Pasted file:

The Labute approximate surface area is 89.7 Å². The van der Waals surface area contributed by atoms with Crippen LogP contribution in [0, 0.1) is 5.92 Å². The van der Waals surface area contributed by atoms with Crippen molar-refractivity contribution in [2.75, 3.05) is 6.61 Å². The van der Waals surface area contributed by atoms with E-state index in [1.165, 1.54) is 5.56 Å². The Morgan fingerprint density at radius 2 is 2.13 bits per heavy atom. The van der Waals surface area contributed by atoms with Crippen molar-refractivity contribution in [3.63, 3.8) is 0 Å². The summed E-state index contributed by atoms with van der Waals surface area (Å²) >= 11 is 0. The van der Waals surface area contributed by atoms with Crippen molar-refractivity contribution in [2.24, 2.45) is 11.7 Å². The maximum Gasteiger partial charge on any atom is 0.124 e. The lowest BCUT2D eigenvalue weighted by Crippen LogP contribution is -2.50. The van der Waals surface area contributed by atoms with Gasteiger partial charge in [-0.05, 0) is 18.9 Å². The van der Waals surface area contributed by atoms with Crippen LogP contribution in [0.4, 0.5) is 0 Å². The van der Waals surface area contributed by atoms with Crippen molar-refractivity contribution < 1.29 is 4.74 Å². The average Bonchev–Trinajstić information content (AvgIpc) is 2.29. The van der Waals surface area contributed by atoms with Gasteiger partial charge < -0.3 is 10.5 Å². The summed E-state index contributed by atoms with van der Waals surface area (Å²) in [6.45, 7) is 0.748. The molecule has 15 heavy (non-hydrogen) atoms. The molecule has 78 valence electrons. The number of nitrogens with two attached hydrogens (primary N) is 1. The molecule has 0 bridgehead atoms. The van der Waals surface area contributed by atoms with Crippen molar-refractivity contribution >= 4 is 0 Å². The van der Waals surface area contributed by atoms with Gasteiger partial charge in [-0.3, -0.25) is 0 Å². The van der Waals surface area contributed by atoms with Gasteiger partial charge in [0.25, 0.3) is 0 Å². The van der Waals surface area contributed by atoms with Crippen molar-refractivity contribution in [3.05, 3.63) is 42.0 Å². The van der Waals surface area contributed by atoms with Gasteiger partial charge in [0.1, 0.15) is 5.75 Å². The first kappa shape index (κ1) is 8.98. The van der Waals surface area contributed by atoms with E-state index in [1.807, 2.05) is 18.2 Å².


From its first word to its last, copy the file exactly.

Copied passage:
The Labute approximate surface area is 89.7 Å². The van der Waals surface area contributed by atoms with Crippen LogP contribution in [0, 0.1) is 5.92 Å². The van der Waals surface area contributed by atoms with Crippen molar-refractivity contribution in [2.75, 3.05) is 6.61 Å². The van der Waals surface area contributed by atoms with E-state index in [1.165, 1.54) is 5.56 Å². The Morgan fingerprint density at radius 2 is 2.13 bits per heavy atom. The van der Waals surface area contributed by atoms with Crippen molar-refractivity contribution in [3.63, 3.8) is 0 Å². The summed E-state index contributed by atoms with van der Waals surface area (Å²) >= 11 is 0. The van der Waals surface area contributed by atoms with Crippen molar-refractivity contribution in [2.24, 2.45) is 11.7 Å². The maximum Gasteiger partial charge on any atom is 0.124 e. The lowest BCUT2D eigenvalue weighted by Crippen LogP contribution is -2.50. The van der Waals surface area contributed by atoms with Gasteiger partial charge in [-0.05, 0) is 18.9 Å². The van der Waals surface area contributed by atoms with Crippen LogP contribution in [0.4, 0.5) is 0 Å². The van der Waals surface area contributed by atoms with Crippen molar-refractivity contribution < 1.29 is 4.74 Å². The average Bonchev–Trinajstić information content (AvgIpc) is 2.29. The van der Waals surface area contributed by atoms with Gasteiger partial charge < -0.3 is 10.5 Å². The summed E-state index contributed by atoms with van der Waals surface area (Å²) in [6.45, 7) is 0.748. The molecule has 15 heavy (non-hydrogen) atoms. The molecule has 78 valence electrons. The number of nitrogens with two attached hydrogens (primary N) is 1. The molecule has 0 bridgehead atoms. The van der Waals surface area contributed by atoms with Crippen molar-refractivity contribution >= 4 is 0 Å². The van der Waals surface area contributed by atoms with Gasteiger partial charge in [-0.3, -0.25) is 0 Å². The van der Waals surface area contributed by atoms with Gasteiger partial charge in [0.25, 0.3) is 0 Å². The van der Waals surface area contributed by atoms with Crippen molar-refractivity contribution in [3.05, 3.63) is 42.0 Å². The van der Waals surface area contributed by atoms with Gasteiger partial charge in [0.1, 0.15) is 5.75 Å². The first kappa shape index (κ1) is 8.98. The van der Waals surface area contributed by atoms with E-state index in [1.807, 2.05) is 18.2 Å².